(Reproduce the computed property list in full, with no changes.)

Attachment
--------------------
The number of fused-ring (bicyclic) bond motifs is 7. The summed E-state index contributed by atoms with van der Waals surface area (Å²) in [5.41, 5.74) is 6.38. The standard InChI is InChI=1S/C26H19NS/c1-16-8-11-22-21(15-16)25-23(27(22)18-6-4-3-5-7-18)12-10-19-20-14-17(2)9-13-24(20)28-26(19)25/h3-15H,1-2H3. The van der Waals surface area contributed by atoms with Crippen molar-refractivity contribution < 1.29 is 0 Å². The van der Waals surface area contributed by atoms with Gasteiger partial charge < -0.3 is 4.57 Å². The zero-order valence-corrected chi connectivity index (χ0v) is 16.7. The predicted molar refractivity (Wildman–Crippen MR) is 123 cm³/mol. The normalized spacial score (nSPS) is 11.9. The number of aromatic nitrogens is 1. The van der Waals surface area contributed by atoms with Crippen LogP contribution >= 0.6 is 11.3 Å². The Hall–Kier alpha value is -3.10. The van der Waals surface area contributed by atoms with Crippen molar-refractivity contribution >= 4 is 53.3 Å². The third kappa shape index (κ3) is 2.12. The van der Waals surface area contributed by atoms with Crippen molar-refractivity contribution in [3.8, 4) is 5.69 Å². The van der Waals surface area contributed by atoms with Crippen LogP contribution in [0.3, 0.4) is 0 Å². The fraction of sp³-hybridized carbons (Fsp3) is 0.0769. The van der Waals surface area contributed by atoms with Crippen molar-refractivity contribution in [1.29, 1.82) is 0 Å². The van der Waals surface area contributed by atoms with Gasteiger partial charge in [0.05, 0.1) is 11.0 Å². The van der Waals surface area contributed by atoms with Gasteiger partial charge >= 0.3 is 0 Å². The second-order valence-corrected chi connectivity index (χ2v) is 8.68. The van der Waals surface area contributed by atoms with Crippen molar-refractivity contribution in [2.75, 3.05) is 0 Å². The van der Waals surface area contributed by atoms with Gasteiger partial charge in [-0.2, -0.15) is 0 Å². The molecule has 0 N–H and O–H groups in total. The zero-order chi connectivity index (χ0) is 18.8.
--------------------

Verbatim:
The number of fused-ring (bicyclic) bond motifs is 7. The summed E-state index contributed by atoms with van der Waals surface area (Å²) in [5.41, 5.74) is 6.38. The standard InChI is InChI=1S/C26H19NS/c1-16-8-11-22-21(15-16)25-23(27(22)18-6-4-3-5-7-18)12-10-19-20-14-17(2)9-13-24(20)28-26(19)25/h3-15H,1-2H3. The van der Waals surface area contributed by atoms with Crippen molar-refractivity contribution < 1.29 is 0 Å². The van der Waals surface area contributed by atoms with Gasteiger partial charge < -0.3 is 4.57 Å². The zero-order valence-corrected chi connectivity index (χ0v) is 16.7. The predicted molar refractivity (Wildman–Crippen MR) is 123 cm³/mol. The normalized spacial score (nSPS) is 11.9. The number of aromatic nitrogens is 1. The van der Waals surface area contributed by atoms with Crippen LogP contribution >= 0.6 is 11.3 Å². The Hall–Kier alpha value is -3.10. The van der Waals surface area contributed by atoms with Crippen molar-refractivity contribution >= 4 is 53.3 Å². The third kappa shape index (κ3) is 2.12. The van der Waals surface area contributed by atoms with Crippen molar-refractivity contribution in [3.8, 4) is 5.69 Å². The van der Waals surface area contributed by atoms with Crippen LogP contribution in [0.3, 0.4) is 0 Å². The fraction of sp³-hybridized carbons (Fsp3) is 0.0769. The van der Waals surface area contributed by atoms with Crippen molar-refractivity contribution in [1.29, 1.82) is 0 Å². The van der Waals surface area contributed by atoms with Gasteiger partial charge in [0.05, 0.1) is 11.0 Å². The van der Waals surface area contributed by atoms with Gasteiger partial charge >= 0.3 is 0 Å². The second-order valence-corrected chi connectivity index (χ2v) is 8.68. The van der Waals surface area contributed by atoms with Crippen molar-refractivity contribution in [2.75, 3.05) is 0 Å². The van der Waals surface area contributed by atoms with Gasteiger partial charge in [-0.2, -0.15) is 0 Å². The molecule has 0 N–H and O–H groups in total. The zero-order chi connectivity index (χ0) is 18.8.